Car reviews - Kia - Stonic - S
Value for money, build quality, capable driveline, reasonably practical cabin, fuel efficiency, included tech and safety equipment
Room for improvement
Hard monotone interior plastics, over-assisted steering, rearward three-quarter visibility, headlight performance
The Rio-based Stonic is Kia’s smallest and most affordable SUV, but is it any good?
23 Mar 2022
By MATT BROGAN
AFTER initially rejecting the pint-sized Stonic SUV for Australia, Kia introduced the model in January 2021 as a competitor to the likes of the Hyundai Venue, Mazda CX-3 and Toyota Yaris Cross.
The Rio-based Stonic range is priced from $21,490 (plus on-road costs) and, in entry-level S format, is powered by a 1.4-litre four-cylinder petrol engine paired to a six-speed manual transmission that drives the front wheels.
The S is one of three trim grades offered in the Stonic line-up, which is available with three different powertrains. The entry model’s engine offers a flexible 74kW/133Nm and combined cycle fuel economy of 6.0 litres per 100km with CO2 emissions of 155 grams per kilometre.
Fuel savings are metered by an idle-stop system and diligent gearshift indicator and assisted by the Stonic’s diminutive dimensions and low tare weight (1157kg).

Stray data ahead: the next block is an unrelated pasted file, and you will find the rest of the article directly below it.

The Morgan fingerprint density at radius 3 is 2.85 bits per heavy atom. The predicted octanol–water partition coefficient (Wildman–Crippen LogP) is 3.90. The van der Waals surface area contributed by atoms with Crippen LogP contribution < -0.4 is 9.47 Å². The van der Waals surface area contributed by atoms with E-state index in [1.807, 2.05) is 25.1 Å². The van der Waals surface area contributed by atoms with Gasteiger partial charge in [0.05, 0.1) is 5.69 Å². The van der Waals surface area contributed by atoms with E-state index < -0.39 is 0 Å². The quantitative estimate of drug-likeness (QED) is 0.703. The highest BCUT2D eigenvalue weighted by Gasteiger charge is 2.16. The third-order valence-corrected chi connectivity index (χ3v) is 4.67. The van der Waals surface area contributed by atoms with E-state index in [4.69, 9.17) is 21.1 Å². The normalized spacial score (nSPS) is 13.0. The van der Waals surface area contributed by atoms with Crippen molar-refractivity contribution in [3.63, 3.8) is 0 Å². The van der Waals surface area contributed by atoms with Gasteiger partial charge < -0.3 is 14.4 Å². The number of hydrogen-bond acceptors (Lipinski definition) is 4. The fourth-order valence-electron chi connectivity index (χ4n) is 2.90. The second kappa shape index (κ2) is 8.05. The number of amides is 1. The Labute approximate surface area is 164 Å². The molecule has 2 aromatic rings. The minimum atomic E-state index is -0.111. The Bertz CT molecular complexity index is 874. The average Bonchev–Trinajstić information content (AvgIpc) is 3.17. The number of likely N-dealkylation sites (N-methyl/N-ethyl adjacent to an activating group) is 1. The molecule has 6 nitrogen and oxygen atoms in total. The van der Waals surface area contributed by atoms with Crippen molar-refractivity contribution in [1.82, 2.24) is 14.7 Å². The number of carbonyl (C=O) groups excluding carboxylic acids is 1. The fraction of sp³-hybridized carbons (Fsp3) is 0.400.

Despite its compact size and low asking price, the Stonic S offers plenty of standard equipment. Fifteen-inch steel wheels, halogen daytime running lights, dusk-sensing headlights, an 8.0-inch central infotainment array with multi-device Bluetooth connectivity, Apple CarPlay and Android Auto compatibility, a six-speaker audio system, 4.2-inch TFT driver’s display, cruise control, reversing camera, rear parking sensors and cloth upholstery are all included.
There’s ample seating for four adults, a good assortment of open and lidded storage compartments, split-fold rear seating and a claimed 352 litres of luggage space (or 1155 litres with the rear seats stowed). The front seats and steering wheel offer mechanical adjustment through the usual ranges.
Safety equipment is comprehensive – considering the price of the Stonic S – and extends to six airbags, autonomous emergency braking with pedestrian- and cyclist detection, forward-collision warning, driver-attention alert, as well as lane-following assist. Importantly, the Kia’s suspension and chassis tune has been optimised for Australian conditions, and we have to say, it shows.
Like all Kia passenger models, the Stonic is covered by a seven-year/unlimited-kilometre warranty program with included roadside assistance and capped-price servicing. Service intervals are pegged at 12 months or 15,000km (whichever comes first).
Service pricing for the Stonic S manual (as tested) totals $2866 for the first seven years or 105,000km of ownership. Clear White (pictured) is the only exterior finish to not attract a $520 premium.
We’re told Stonic is a portmanteau of speed and tonic, but, given that it’s neither fast nor, um, curative, the name hardly befits Kia’s pocket-sized “SUV”, but that doesn’t mean it isn’t any good.